Credit: Jess Nocera

April 26, 2019; The Diamondback (College Park, Maryland)

In colleges across the country, social enterprise has become increasingly popular. Classy recently profiled programs at nearly two-dozen schools, including Penn, Duke, Yale, Stanford, Berkeley, Northwestern, Harvard, Michigan, and Cornell. Yet actual student-run businesses on campuses remain rare. And, barring a last-minute twist, that number could fall by one, as the 43-year-old Maryland Food Co-op at the University of Maryland, College Park has been told to shutter its doors for good on May 31st, reports Sarah D’Souza in the campus paper, The Diamondback.

Not every student business is recognized as historically significant by the Smithsonian. But then again, the Maryland Food Co-op has not just been any business. As the exhibit at the National Museum of American History explains:

The Maryland Food Co-op was founded in 1975 in the midst of unrest. Students at the University of Maryland, College Park, had been advocating for changes to the university’s food system for several years, citing poor food quality, customer service, and questionable sanitation. Their agitation increased when they learned in 1974 that food facilities in the Stamp Student Union might close for failing to meet county food sanitation standards. In August 1975 student Matt Mayer submitted a proposal to the Student Government Association to organize the Maryland Food Collective, which became known as the Co-op. Before Mayer’s proposal for the Co-op was approved, some students are believed to have taken action by making sandwiches at home and selling them on the campus as part of a “Guerilla sandwich line.”

As the co-op’s longevity attests, for years the business operated profitably. But that has not been the case of late. When the co-op was at its peak, it relied not just on students, but on staff who had graduated and lived in the community to keep operations in order. In recent years, an overreliance on students has hurt operations. As D’Souza, citing co-op member and graduate student Michael Brennan, explains, “The Co-op’s ills result from failures to pay utilities, rent, state taxes, and operational costs to vendors for the products it purchases…Some former employees had accumulated a wealth of institutional knowledge on how to run the Co-op, and as they’ve graduated over the past five years, it affected the business’ ability to tackle the debt.”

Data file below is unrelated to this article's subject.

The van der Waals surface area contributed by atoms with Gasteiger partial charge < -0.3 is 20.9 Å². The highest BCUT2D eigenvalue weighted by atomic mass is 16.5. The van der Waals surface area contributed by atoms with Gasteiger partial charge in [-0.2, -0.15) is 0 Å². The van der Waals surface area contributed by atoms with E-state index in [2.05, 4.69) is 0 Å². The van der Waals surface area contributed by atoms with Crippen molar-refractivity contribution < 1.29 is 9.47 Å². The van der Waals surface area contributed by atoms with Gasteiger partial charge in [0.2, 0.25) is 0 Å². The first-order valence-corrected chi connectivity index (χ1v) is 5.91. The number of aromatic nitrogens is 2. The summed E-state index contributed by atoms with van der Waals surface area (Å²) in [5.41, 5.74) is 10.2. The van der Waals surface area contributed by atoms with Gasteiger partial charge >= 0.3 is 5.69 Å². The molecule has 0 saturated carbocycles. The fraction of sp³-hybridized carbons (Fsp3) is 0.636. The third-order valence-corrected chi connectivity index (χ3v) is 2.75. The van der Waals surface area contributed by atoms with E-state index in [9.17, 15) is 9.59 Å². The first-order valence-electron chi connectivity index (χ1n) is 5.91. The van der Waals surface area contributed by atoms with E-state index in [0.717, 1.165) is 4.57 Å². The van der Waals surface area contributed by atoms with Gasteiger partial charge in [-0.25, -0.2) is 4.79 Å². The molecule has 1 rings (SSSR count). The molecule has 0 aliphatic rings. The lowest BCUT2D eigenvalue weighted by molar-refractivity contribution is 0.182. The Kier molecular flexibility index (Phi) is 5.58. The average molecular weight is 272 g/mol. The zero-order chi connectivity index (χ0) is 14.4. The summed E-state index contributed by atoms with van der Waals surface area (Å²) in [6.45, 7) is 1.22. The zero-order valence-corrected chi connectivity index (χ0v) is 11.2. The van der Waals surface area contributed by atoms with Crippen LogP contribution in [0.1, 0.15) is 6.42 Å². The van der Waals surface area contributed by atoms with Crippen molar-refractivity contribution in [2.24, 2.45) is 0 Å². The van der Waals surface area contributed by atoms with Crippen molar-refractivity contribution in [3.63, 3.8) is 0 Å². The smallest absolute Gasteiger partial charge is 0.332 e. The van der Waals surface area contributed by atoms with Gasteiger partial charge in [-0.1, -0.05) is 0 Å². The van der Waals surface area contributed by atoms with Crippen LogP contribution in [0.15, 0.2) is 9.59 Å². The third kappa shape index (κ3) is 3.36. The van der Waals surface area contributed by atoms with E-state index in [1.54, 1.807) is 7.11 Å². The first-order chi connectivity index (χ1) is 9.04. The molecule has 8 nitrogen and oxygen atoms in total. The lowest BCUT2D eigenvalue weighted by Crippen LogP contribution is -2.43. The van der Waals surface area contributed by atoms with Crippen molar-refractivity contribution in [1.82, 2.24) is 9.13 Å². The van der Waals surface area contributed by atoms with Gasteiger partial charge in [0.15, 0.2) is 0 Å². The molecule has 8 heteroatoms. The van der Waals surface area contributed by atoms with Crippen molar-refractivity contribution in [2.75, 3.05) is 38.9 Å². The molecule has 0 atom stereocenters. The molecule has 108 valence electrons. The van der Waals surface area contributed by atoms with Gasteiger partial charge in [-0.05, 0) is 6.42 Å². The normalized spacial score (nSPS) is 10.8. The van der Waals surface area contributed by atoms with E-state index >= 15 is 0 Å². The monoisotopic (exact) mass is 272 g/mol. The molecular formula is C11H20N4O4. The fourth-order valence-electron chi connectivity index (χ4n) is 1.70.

The co-op, for its part, has—perhaps belatedly—tried to remedy this situation. It raised $8,500 to pay back taxes owed to the state, for instance. But the co-op still owes $40,000 to the school’s Stamp Student Union, which has refused to extend credit any further, rejecting a co-op proposal to pay off the debt through monthly $2,500 installment payments.

Stamp Student Union director Marsha Guenzler-Stevens claims her hand is forced. “If ever there was a group of people working to create systems to try to make it effective, it was this group,” Guenzler-Stevens tells D’Souza, “but the reality is that the financial model is seriously flawed.”

Perhaps. But co-op members have proposed changes that, if implemented, could help. One is to recapitalize by adding a consumer membership category. The school has nearly 30,000 undergraduate students; if 2,000 of them purchase $20 shares, that would retire the $40,000 debt. (And, if more money were raised, that could finance reinvestment in the business). Of course, new capital alone won’t fix operational problems. For that, “workers are reaching out for support to the business school, the Do Good Institute, and other departments throughout the university,” D’Souza reports. They’ve also enlisted the support of local state senator Jim Rosapepe, who tells D’Souza that, “The university has put a lot of emphasis in the past couple of decades on student entrepreneurship, and this is student entrepreneurship on steroids.”

If the co-op does survive, it won’t be the first time it has come back from the brink. While co-op members have much to learn, the school might learn a thing or two as well. After all, the co-op could help social enterprise students learn real-world skills, if the co-op and the school’s social enterprise programs were linked. Let’s hope the university recognizes the asset it has before it is gone.—Steve Dubb